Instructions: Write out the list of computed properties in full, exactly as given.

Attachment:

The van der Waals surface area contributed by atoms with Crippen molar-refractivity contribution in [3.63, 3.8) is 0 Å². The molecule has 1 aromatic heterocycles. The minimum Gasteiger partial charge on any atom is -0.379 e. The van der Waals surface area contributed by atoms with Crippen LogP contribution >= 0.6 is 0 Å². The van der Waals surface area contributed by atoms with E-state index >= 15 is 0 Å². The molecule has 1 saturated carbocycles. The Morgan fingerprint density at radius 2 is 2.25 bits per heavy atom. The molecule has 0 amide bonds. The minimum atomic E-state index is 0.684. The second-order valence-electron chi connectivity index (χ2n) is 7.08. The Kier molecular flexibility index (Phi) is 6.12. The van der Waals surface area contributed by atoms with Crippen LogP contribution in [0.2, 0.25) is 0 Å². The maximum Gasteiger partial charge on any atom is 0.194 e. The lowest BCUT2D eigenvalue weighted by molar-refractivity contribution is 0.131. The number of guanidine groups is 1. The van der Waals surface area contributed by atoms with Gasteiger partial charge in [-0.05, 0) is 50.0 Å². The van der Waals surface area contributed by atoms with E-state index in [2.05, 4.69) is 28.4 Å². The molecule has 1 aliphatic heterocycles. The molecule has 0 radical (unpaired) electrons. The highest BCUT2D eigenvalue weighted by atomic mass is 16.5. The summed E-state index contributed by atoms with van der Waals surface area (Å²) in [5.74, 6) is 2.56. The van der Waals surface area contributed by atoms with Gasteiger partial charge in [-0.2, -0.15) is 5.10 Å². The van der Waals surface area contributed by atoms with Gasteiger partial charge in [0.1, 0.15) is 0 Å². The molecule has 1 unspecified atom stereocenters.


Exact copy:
The van der Waals surface area contributed by atoms with Crippen molar-refractivity contribution in [3.63, 3.8) is 0 Å². The molecule has 1 aromatic heterocycles. The minimum Gasteiger partial charge on any atom is -0.379 e. The van der Waals surface area contributed by atoms with Crippen LogP contribution >= 0.6 is 0 Å². The van der Waals surface area contributed by atoms with E-state index >= 15 is 0 Å². The molecule has 1 saturated carbocycles. The Morgan fingerprint density at radius 2 is 2.25 bits per heavy atom. The molecule has 0 amide bonds. The minimum atomic E-state index is 0.684. The second-order valence-electron chi connectivity index (χ2n) is 7.08. The Kier molecular flexibility index (Phi) is 6.12. The van der Waals surface area contributed by atoms with Crippen LogP contribution in [0.2, 0.25) is 0 Å². The maximum Gasteiger partial charge on any atom is 0.194 e. The lowest BCUT2D eigenvalue weighted by molar-refractivity contribution is 0.131. The number of guanidine groups is 1. The van der Waals surface area contributed by atoms with Gasteiger partial charge in [-0.05, 0) is 50.0 Å². The van der Waals surface area contributed by atoms with E-state index in [2.05, 4.69) is 28.4 Å². The molecule has 1 aliphatic heterocycles. The molecule has 0 radical (unpaired) electrons. The highest BCUT2D eigenvalue weighted by atomic mass is 16.5. The summed E-state index contributed by atoms with van der Waals surface area (Å²) in [5.74, 6) is 2.56. The van der Waals surface area contributed by atoms with Gasteiger partial charge in [-0.2, -0.15) is 5.10 Å². The van der Waals surface area contributed by atoms with Gasteiger partial charge in [0.1, 0.15) is 0 Å². The molecule has 1 unspecified atom stereocenters.